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Hoplite spacing and formation
#76
Paul B. wrote
Quote:Don't add details that are not neccesary. My Othismos works just fine if shields are not overlapped.
......O.K. - but in your article and elsewhere you have the files with shields overlapping, right-over-left, which is a formation tighter than 'close' formation.....and if each file is not laterally tight up against the next then the file will 'buckle' concertina fashion, or individuals will be 'squeezed out'.

Quote:When I say gaps I do not mean 50 yard gaps!
...Fair enough, but my understanding was that your 'model' of 'Othismos' required the tightest possible formations both laterally and depth-wise, which is why I discussed the tightest formation. Nevertheless, you do say that the formation tightens up at some stage, and that gaps are created....even a gap of a few metres is fatal to the whole 'phalanx/shieldwall' concept of fighting.
Let us do the exercise with a minimal overlap, say 6". The gaps between Lochoi then become 17.5 yards(16 metres)...11 of them, each one more than wide enough to be fatal to your phalanx... Sad (
My objection is perfectly sound, unless you have your formation form up well outside 'battle distance' and then shuffle forward into combat..which you can't have, because of the frequency we are told of Hoplite lines 'running' or 'charging'....and battlefield frontages simply do not support such tight formations......

Quote: I think you are mistaken in applying your hellenistic distances to Hoplites- hoplites probably began closer and ended looser than what you call "close order" and "overlapped shields".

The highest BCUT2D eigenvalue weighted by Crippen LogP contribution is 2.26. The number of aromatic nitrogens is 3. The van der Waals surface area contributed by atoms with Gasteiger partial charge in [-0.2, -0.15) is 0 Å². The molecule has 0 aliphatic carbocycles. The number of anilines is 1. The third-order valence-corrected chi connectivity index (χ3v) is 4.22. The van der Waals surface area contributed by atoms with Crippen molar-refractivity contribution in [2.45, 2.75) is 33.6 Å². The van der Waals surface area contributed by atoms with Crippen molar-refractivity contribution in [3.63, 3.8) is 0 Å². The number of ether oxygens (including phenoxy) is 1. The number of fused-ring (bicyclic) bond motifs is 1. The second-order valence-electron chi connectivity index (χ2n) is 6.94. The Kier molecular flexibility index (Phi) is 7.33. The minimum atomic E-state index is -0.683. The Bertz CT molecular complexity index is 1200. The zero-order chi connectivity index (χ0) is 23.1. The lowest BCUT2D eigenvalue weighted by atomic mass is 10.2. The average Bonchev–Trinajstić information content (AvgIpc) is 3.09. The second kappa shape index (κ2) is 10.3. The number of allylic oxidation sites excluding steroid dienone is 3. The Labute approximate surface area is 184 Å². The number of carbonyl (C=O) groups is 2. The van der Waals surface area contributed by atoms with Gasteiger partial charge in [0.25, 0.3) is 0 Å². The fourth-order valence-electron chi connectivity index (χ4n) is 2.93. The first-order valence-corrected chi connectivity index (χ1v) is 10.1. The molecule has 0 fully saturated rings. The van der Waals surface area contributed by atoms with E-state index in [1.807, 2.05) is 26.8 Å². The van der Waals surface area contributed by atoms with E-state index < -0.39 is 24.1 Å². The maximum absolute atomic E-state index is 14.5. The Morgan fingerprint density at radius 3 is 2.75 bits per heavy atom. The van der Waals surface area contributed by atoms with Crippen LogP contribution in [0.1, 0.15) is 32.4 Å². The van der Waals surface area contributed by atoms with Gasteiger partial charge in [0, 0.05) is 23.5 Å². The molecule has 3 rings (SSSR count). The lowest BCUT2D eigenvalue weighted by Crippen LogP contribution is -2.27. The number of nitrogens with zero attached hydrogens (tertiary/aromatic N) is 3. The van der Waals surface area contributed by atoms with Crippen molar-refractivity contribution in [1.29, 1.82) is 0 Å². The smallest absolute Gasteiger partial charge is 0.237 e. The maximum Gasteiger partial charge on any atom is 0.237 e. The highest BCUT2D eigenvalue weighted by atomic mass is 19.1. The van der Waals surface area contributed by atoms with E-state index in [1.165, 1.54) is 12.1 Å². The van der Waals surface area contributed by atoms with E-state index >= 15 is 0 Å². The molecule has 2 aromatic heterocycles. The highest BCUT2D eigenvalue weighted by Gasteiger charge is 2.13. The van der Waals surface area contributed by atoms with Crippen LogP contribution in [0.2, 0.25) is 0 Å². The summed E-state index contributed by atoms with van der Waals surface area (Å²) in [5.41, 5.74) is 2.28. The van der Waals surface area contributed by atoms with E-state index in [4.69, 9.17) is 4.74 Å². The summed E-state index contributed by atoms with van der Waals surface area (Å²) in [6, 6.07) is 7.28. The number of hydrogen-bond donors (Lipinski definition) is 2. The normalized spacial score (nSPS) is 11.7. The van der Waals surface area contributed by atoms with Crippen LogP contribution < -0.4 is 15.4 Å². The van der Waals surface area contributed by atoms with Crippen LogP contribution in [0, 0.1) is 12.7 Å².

....The distance I gave for close order is Xenophon's, not from a Hellenistic manual ( see, for example, the detailed description at Hellenicavii.4.22 "...But the Arcadians(Hoplites) stood firm.They formed up in close order and stood there quietly.......(Archidamus) led his men up in double file, just as they were on the march, and so as the troops came to close quarters, the troops....were in column and the Arcadians were in close order, shield to shield." (interestingly, the Spartans come off second best in this fight! ). .....any tighter formation is your idea of Hoplite fighting, not mine. ( I hasten to add we are speaking generally...I don't doubt that in the ebb and flow of battle, formations grew tighter or loosened somewhat)

Quote:The linearity of the phalanx made it difficult to exploit such smaller gaps without breaking up your own formation.
...since the whole point of 'Othismos' was to create such gaps, your argument is self-evidently mistaken.....anyone can give numerous examples of gaps leading to defeats.
Quote:My scheme only allows this right over left since nothing can come between a man's chest and his shield rim.
...eer..rr.m, don't you mean left-over-right ?? I thought it was Giannis who was arguing for the 'natural' grip, with the left rim slightly trailing,hence right-over-left....? :? ?

Quote:Giannis, your "vast majority" simply do not show right over left.
.....In any event, you seem to be both agreed that pot depictions and reliefs cannot be conclusive, though the vast majority do indeed show right-over-left .... :wink: :wink: